Date: 09 May 2012
Last spring, four farmers lit burn-off fires on properties in the Wanaka area which escaped into adjoining public conservation land causing severe damage and creating ongoing responsibilities for landowners, plus a very real threat of prosecution.
“The department takes the burning of public conservation land very seriously, and each of these fires and the particular circumstances surrounding them have been examined very carefully with regard to the possibility of prosecution” says DOC Otago Conservator, Marian van der Goes.
“We are seeking all the costs of suppressing the fires from the respective landowners and we have agreed on a mitigation package at the landowners expense where relevant. We are also introducing some even stricter initiatives for new permits issued by the department. Taking all matters into account we have decided not to prosecute, this time.”
DOC believes the mitigation approach is constructive. It will assist natural heritage recovery, and reduce the risk of future fire escape. The landowners will face ongoing costs on top of fire suppression will be required to complete a full assessment of the effects of the fire; erect fencing that keeps public conservation land separate and free of livestock; regular weed and pest control to maximise re-generation and ongoing monitoring of the fire damaged area’s recovery.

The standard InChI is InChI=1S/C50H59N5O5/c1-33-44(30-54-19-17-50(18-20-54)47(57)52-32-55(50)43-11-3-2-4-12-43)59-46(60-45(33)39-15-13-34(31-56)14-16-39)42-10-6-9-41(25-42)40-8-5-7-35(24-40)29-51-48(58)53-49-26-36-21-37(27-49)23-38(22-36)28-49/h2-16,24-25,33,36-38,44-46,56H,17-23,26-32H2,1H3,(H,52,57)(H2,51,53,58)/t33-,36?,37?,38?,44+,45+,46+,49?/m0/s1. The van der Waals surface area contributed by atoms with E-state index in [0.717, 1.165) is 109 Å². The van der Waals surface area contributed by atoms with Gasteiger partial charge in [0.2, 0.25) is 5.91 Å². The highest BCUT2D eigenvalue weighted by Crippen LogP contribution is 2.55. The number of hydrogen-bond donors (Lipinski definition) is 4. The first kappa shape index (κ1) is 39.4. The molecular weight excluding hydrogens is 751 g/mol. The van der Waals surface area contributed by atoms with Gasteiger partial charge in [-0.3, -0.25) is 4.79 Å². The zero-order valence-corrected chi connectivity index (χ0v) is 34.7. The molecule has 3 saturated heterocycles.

Despite these efforts, DOC’s Wanaka Area Manager, Paul Hellebrekers says that “It will take at least 20 years of plant succession before some of these recently burnt areas will return to their pre-fire state. That’s why they need additional protection, and in the long term the best way to do this is by working with landowners.”
Having four fires escape, plus an unauthorised burn-off near Alexander, in the one season has lead to the development of more stringent restrictions and procedures that will protect the environment, both on and off public conservation land. This means that all permit applications have to be lodged six weeks before any burn-off; all proposed areas will be inspected by DOC, and a DOC officer will attend and monitor burns that are considered a high risk to public conservation lands. In addition a helicopter must be on hand when the fire is lit and in many cases a second helicopter will be required to light the fire.
The Wanaka farmers who use fire as a management tool have formed the Upper Clutha Vegetation Control Group to ensure best practice is used for burning and to look at alternative methods of control. Allan Kane, chairman of the group, says, “These changes to the permit process will complement the objectives of the group to minimise burning and make it safer.”
Paul Hellebrekers will represent DOC on the farmer-led control group. “I’m really pleased that the farmers have done this on their own accord, making it a positive outcome from what has been a very difficult time.”